A Little Bird Told Me by Marianne Holmes


Don’t cry, I think, watching as she swallows hard. Crying is for bigger things than this.

Growing up with secrets doesn’t make for any easy life,  it is 1976 and Robin likes to go swimming, trail after her brother Kit, and dodge encounters with the bully Debbie and her ‘gonks’. At home, the atmosphere is heavy with the weeping of women whom her mother often tries to save from themselves, or abusive spouses. Then there is the mysterious cowboy, who like a shadow is hanging around her, offering her little presents that he says really belong to her to begin with. They are magic things, for protection. What does she need protection from, though? Her nights are spent restless with bad dreams, could they be memories?

To settle her fears, her mother always tells Robin her favorite story, about how they made their home here, ‘blown into town on a storm.’ That storm isn’t the baddest they’ll encounter. Her mother is meddling in a marriage, and the townspeople are saying terrible things about her. She is far too young to really know which way is up, angry that her mother is taking Robyn’s pitiful savings to help a grown woman, Sharon Mace and her little boy, Danny. No one is as irate though as Sharon’s husband. There isn’t much the police can do, this is the 70’s, and a wife belongs at home with her man!

What would Robin know of fathers caring enough to hunt down their wife and children, her own doesn’t even have a role in her life, is nothing but a wisp of smoke, not even a memory. Even if it’s in violence, Danny is lucky his dad cares at all. All of her inquiries into who her own might be are met with outlandish stories, ‘he is a Russian spy’, or a ‘great explorer’.  Even his name is fluid, Roger today, Roberto tomorrow. She, her mother and Kit have Mathew though, the only true father they’ve ever known after ‘crashing into his life with the storm’.

Robin keeps the cowboy a secret, until her mother sees the ‘gifts’ and acts funny about it.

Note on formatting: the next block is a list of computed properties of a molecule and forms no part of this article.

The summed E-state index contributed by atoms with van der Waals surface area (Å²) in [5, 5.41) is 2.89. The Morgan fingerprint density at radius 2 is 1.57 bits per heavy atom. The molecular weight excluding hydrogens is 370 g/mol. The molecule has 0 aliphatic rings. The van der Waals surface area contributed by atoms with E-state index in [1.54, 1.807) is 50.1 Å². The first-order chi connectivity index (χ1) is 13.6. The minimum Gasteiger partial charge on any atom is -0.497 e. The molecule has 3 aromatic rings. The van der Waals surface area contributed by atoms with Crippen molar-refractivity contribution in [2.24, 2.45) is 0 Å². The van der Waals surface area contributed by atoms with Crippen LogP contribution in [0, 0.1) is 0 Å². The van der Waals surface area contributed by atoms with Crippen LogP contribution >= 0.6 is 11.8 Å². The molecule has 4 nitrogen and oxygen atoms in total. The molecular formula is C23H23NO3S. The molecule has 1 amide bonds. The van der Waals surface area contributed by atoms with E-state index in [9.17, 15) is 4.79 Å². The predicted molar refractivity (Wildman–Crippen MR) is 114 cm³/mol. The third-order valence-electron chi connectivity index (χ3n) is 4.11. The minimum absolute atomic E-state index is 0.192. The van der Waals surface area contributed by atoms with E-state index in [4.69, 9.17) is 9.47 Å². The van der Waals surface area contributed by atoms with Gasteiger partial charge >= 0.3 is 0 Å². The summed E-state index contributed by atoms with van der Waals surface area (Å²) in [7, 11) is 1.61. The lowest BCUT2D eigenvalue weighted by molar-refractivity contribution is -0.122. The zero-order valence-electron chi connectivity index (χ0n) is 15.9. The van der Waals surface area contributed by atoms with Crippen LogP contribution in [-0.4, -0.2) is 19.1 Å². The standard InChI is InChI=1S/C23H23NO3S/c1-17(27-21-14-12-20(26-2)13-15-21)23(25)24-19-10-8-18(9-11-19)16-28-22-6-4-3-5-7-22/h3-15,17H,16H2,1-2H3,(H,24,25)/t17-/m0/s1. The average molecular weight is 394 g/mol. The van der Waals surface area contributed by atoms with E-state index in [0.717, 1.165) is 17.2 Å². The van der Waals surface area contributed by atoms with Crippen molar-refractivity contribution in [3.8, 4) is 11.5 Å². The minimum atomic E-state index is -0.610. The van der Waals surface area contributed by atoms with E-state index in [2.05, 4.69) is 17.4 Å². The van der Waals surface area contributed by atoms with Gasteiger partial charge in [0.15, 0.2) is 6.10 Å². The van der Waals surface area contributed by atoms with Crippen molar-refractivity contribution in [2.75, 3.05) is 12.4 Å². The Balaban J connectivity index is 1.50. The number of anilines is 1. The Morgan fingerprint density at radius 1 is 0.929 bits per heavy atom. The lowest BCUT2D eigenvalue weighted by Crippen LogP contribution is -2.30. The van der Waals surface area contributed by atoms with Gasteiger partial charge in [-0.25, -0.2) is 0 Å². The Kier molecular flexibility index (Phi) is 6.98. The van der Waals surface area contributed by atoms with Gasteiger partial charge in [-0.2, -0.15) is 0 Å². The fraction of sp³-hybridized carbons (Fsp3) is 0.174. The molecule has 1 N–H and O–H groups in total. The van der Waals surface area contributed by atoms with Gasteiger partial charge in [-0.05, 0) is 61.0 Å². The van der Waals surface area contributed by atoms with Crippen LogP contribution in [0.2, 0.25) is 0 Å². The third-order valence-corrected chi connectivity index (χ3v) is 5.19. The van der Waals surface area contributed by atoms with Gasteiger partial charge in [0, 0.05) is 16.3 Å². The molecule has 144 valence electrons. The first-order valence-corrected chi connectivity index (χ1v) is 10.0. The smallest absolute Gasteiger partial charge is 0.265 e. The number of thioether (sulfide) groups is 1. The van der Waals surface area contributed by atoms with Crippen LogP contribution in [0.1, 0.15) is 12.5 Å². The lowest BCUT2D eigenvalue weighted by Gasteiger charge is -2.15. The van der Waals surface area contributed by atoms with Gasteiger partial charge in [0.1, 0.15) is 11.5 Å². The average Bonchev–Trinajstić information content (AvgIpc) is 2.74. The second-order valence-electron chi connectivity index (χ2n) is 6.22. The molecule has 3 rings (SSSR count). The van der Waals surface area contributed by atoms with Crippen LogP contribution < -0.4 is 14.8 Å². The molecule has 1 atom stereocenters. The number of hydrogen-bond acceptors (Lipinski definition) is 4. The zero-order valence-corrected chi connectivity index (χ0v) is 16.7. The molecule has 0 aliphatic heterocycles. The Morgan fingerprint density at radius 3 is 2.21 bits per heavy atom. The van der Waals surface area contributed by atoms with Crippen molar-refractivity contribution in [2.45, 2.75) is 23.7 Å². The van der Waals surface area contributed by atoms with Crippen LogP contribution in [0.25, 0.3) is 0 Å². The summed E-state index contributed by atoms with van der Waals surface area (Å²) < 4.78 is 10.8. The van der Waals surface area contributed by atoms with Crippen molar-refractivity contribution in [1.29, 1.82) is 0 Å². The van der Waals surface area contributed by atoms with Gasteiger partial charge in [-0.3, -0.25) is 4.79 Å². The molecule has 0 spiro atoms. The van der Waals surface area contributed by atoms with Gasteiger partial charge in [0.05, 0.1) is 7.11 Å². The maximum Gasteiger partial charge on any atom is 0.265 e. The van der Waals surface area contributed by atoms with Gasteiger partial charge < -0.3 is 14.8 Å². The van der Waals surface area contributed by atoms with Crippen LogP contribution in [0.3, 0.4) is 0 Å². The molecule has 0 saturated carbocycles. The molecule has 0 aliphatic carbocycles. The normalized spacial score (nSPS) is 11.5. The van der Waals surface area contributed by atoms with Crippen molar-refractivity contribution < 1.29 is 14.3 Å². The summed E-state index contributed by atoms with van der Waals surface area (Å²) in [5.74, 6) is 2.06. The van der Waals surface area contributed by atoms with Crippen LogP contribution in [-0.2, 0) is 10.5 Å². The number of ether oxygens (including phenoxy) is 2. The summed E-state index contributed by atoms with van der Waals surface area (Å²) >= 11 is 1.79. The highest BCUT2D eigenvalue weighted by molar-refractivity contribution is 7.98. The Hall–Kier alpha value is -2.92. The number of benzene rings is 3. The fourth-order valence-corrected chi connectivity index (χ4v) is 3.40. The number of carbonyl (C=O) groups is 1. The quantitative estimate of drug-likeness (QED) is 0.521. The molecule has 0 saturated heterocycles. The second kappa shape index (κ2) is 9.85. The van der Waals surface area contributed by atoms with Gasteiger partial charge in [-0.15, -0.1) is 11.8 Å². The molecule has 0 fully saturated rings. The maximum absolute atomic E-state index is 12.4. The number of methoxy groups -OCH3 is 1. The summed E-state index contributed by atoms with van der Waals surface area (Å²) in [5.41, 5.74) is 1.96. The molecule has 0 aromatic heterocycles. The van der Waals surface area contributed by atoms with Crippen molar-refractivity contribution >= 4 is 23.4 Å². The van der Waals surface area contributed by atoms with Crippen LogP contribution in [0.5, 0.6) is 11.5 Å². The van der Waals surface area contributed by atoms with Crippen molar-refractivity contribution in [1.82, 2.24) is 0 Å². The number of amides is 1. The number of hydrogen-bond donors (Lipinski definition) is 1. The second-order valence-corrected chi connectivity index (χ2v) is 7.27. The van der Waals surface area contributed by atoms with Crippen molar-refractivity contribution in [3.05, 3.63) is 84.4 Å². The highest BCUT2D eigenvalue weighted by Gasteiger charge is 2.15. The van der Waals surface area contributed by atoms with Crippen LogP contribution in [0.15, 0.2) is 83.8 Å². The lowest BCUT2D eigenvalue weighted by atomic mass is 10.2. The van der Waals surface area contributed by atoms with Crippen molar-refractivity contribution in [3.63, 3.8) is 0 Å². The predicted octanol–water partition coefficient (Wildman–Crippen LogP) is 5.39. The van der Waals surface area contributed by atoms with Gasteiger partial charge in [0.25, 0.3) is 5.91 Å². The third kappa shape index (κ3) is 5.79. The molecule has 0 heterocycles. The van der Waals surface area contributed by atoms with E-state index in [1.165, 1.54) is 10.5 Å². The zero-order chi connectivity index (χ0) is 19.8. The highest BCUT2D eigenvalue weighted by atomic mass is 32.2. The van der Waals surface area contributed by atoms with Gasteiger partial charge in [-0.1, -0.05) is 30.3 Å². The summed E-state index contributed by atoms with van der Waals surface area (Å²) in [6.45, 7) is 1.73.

Jump to the future, 12 years later Robin and Kit are back in town, their old house a standing reminder of their haunting past. In retracing the steps of their old life, will she uncover the truths her mother could never divulge? The locals aren’t happy about their return, but she can’t run forever. The not knowing is killing Robyn, and she doesn’t want Kit to know the risks she has taken to find out what really happened. Maybe Eve knows something, their mother’s friend? So much has changed in their absence, and so little. Young Robyn is blinded by her naiveté, as all children are, in the early years taking what they are told for fact, no reason to doubt the parent who loves them. Robyn in the 80’s is lost, damaged and depserate for closure. The back and forth between then and now worked for the most part, but Robyn was more solid in her youth to me, more of a ghost of her former self (maybe that’s done on purpose) in the later years.

Where is their mother? Why was she so passionate about helping others, at the risk of her own little family? The one person who may know the truth is the one man they need to stay away from, the one who promised to hunt them down with the ominous threat ‘Family is blood and pain’ swearing he will teach Robyn and Kit his meaning. Does she really want the truth?

My issue is, with all the secrecy of the past, shouldn’t their mother lay low rather than bring attention to herself in such a small town? Ok, nature will out- it’s her way to save others, still one must ask, ‘why at great risk to herself and her children?’ Maybe I would have cared more about Kit and Robyn in their later years if we had a bit more filler about what they were up to after tragedy struck. Luckily I cared about Robyn as a little girl, if not as much when she was grown up because she wasn’t as real to me, so I wanted to keep reading for little Robyn’s sake. The ending was solid, one I didn’t quite predict. I admit it’s hard to be kept in the dark as a reader about some things, so I can see how it could frustrate others.When we meet Robyn in the 80’s the pace slows a bit, and I found myself looking forward to the past more. It takes a bit of a dark turn at the end. With that said, it is a good debut novel, and I look forward to Holmes future stories.

Publication Date: September 13, 2018

Agora Books


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